Rupert Pupkin Speaks: Favorite Film Discoveries of 2013 - Phil Nobile Jr. ""

Thursday, January 16, 2014

Favorite Film Discoveries of 2013 - Phil Nobile Jr.

Phil Nobile Jr is a writer and producer of non-fiction television content, and in his spare time is privileged to write about film for and its new print publication Birth.Movies.Death - More of a film enthusiast than a critic, Phil's first film memory is watching The Exorcist from the backseat of his parent's station wagon at the drive-in in 1973. You can find him on Twitter at @PhilNobileJr.

His column on what's interesting in the world of streaming movies at the moment - Phil's Big Streaming Pile - is always a great place to get recommendations. 

SUNDAY IN THE COUNTRY (1974) - I saw this as part of Exhumed Films' Ex-Fest in Philly, a 12 hour marathon of random titles which could easily comprise an entire "discoveries" list. When the credits rolled I called this The Last Borgnine On The Left. In the film a gentle, kindly farmer (Borgnine) enacts bloody Old Testament vengeance when he is mildly inconvenienced by three bank robbers on the run. Borgnine's overreaction to the gang's transgressions against his homestead would make this a good double feature with Street Law, the Italian thriller in which Franco Nero goes full-on Death Wish when thugs belittle his manliness.

RADIOACTIVE DREAMS (1985) - Another Ex-Fest discovery! This is a gem - 80s sci-fi dystopia packaged as a Hope and Crosby "Road" movie, courtesy DeLaurentis Entertainment Group. Michael Dudikoff sings and dances! And it's kind of a musical, because this happens:

LEAVE HER TO HEAVEN (1945) - I'd been itching to see this since Martin Scorsese talked about it in his great documentary A Personal Journey with Martin Scorsese Through American Movies. Leave Her To Heaven is, as far as I know, a singular creature - a Technicolor film noir! Every frame is a a marvel to look at, and the escalating nightmare of a plot rides the razor's edge between noir and melodrama perfectly. Twilight Time's blu-ray is gorgeous and limited and last I checked, still available. I'm also embarrassed, having made a 90 minute documentary on 1987's Fatal Attraction, that I never before realized how much that film's original ending borrows from this one.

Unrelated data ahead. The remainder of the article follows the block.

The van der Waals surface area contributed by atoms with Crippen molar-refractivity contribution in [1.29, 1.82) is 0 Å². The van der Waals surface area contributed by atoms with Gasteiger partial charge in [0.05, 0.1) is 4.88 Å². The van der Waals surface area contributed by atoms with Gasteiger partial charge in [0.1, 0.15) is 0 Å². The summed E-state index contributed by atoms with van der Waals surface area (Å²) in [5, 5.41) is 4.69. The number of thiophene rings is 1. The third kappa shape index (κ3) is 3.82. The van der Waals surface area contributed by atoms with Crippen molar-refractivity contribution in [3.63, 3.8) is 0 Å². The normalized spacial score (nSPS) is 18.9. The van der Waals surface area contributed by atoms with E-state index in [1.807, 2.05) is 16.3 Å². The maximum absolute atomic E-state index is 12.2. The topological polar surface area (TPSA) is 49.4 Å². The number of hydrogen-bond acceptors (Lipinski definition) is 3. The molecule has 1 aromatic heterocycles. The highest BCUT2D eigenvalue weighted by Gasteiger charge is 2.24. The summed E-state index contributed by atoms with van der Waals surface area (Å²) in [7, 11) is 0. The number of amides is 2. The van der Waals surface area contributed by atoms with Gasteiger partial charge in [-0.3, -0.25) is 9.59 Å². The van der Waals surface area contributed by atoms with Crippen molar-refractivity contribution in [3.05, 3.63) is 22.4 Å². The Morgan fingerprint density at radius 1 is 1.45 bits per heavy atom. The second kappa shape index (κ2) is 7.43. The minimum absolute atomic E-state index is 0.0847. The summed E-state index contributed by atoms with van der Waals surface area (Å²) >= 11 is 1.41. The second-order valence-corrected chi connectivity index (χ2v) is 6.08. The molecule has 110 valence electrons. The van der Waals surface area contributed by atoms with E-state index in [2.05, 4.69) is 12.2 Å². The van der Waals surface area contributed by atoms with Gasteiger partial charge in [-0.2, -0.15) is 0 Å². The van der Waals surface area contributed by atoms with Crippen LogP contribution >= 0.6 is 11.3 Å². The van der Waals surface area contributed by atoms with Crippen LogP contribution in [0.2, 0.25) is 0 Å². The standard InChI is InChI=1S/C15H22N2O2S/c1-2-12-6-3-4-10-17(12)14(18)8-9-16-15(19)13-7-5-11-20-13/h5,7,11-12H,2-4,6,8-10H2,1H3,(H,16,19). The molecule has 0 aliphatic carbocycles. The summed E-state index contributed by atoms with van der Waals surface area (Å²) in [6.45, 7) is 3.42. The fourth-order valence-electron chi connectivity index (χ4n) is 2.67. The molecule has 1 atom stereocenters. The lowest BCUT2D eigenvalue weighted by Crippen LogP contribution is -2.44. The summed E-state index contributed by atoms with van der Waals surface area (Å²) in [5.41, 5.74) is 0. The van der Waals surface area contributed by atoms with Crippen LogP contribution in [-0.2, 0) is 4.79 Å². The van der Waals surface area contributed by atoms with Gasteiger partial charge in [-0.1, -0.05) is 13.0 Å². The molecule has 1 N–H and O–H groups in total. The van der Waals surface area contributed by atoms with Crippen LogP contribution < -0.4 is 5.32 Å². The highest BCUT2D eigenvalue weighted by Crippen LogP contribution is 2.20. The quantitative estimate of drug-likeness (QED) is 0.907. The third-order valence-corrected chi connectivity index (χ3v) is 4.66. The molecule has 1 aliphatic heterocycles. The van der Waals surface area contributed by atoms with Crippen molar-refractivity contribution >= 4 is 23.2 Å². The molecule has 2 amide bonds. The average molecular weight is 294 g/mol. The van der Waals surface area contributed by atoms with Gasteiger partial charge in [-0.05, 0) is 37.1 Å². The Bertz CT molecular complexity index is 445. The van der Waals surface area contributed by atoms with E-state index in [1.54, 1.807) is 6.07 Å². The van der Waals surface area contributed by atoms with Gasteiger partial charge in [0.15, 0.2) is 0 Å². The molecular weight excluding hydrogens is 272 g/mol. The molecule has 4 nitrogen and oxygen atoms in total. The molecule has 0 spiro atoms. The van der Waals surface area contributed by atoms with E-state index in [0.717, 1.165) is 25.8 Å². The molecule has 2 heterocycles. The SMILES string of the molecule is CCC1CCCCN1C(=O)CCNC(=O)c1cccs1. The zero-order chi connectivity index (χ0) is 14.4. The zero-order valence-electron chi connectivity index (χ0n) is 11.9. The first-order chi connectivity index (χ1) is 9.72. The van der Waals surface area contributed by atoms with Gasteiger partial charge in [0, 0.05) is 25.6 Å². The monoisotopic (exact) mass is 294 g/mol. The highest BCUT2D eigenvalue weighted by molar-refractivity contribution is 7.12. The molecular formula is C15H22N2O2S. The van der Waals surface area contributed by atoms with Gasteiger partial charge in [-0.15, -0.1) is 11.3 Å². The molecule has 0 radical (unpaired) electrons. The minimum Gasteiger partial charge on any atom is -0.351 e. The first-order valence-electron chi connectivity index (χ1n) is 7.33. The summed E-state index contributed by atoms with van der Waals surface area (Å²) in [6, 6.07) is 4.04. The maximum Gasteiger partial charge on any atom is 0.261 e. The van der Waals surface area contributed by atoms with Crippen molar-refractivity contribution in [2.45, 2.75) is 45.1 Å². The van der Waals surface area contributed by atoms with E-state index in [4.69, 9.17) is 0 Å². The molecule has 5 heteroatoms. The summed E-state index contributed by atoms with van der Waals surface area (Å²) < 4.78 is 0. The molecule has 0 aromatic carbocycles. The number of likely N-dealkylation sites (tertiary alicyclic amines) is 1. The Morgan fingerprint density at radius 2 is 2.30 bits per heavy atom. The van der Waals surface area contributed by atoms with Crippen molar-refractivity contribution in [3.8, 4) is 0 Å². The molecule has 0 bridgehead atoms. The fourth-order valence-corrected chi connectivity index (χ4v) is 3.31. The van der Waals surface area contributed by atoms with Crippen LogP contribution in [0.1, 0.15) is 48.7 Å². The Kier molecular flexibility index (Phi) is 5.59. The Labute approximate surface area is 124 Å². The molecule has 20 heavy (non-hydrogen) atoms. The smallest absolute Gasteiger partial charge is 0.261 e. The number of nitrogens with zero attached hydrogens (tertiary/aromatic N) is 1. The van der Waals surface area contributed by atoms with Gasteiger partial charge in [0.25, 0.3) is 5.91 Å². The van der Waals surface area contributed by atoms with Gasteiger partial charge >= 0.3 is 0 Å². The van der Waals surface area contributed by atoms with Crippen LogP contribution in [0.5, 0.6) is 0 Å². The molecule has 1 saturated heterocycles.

THE HILL (1965) - Sidney Lumet's first collaboration with Sean Connery, about a military prison in Africa and the battle of wills between the jailed and the jailers.  Lumet's live television drama roots are showing in this stark, raw presentation, filling the screen Connery's (and a wealth of great character actors) face in high-contrast, sweaty close-up. It's so good that Lumet confidently presents his story with no score at all!

THE CONSTANT GARDENER (2005) - Sitting on the more emotional end of John le CarrĂ©'s "ineffectual protagonist" spectrum, The Constant Gardner goes beyond the author's trademark dry spin on espionage to delve into the terrifying, quiet evil of Big Pharma. Fiennes is spectacular here, but if you're a 40-something year-old male struggling with feelings of inadequacy, this movie might send you into a week-long depression.
THE ASSASSINATION BUREAU (1969) - Released the same year as On Her Majesty's Secret Service, this movie also shares a villain (Telly Savalas) and a leading lady (Diana Rigg) with that film. It's also a bit more arch, silly, and flat-out funny, but despite the tone and period setting, it provides the barest glimpse of what an Oliver Reed 007 might have looked like. 

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